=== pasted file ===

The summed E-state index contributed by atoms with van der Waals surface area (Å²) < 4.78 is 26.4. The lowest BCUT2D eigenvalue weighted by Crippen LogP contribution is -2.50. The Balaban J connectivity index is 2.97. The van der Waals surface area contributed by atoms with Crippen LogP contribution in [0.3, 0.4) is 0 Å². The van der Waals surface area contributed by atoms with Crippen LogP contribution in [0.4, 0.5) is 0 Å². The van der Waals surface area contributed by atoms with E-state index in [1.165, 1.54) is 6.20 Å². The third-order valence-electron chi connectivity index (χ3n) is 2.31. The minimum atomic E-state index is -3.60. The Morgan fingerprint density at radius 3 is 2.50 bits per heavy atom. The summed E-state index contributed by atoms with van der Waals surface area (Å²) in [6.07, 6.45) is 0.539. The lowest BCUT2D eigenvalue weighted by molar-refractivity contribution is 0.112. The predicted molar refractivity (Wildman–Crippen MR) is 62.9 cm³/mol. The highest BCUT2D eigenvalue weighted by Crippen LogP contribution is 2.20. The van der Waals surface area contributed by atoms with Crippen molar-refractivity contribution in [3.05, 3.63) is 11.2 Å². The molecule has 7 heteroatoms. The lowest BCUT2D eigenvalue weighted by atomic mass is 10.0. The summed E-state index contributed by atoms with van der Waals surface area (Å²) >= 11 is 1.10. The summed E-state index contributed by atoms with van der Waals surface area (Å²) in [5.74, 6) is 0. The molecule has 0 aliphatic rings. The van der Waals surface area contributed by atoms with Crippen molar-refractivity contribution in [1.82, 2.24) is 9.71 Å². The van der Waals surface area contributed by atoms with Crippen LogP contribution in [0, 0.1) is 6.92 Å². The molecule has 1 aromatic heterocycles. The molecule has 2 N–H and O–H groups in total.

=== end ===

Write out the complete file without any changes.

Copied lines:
The summed E-state index contributed by atoms with van der Waals surface area (Å²) < 4.78 is 26.4. The lowest BCUT2D eigenvalue weighted by Crippen LogP contribution is -2.50. The Balaban J connectivity index is 2.97. The van der Waals surface area contributed by atoms with Crippen LogP contribution in [0.3, 0.4) is 0 Å². The van der Waals surface area contributed by atoms with Crippen LogP contribution in [0.4, 0.5) is 0 Å². The van der Waals surface area contributed by atoms with E-state index in [1.165, 1.54) is 6.20 Å². The third-order valence-electron chi connectivity index (χ3n) is 2.31. The minimum atomic E-state index is -3.60. The Morgan fingerprint density at radius 3 is 2.50 bits per heavy atom. The summed E-state index contributed by atoms with van der Waals surface area (Å²) in [6.07, 6.45) is 0.539. The lowest BCUT2D eigenvalue weighted by molar-refractivity contribution is 0.112. The predicted molar refractivity (Wildman–Crippen MR) is 62.9 cm³/mol. The highest BCUT2D eigenvalue weighted by Crippen LogP contribution is 2.20. The van der Waals surface area contributed by atoms with Crippen molar-refractivity contribution in [3.05, 3.63) is 11.2 Å². The molecule has 7 heteroatoms. The lowest BCUT2D eigenvalue weighted by atomic mass is 10.0. The summed E-state index contributed by atoms with van der Waals surface area (Å²) >= 11 is 1.10. The summed E-state index contributed by atoms with van der Waals surface area (Å²) in [5.74, 6) is 0. The molecule has 0 aliphatic rings. The van der Waals surface area contributed by atoms with Crippen molar-refractivity contribution in [1.82, 2.24) is 9.71 Å². The van der Waals surface area contributed by atoms with Crippen LogP contribution in [0, 0.1) is 6.92 Å². The molecule has 1 aromatic heterocycles. The molecule has 2 N–H and O–H groups in total.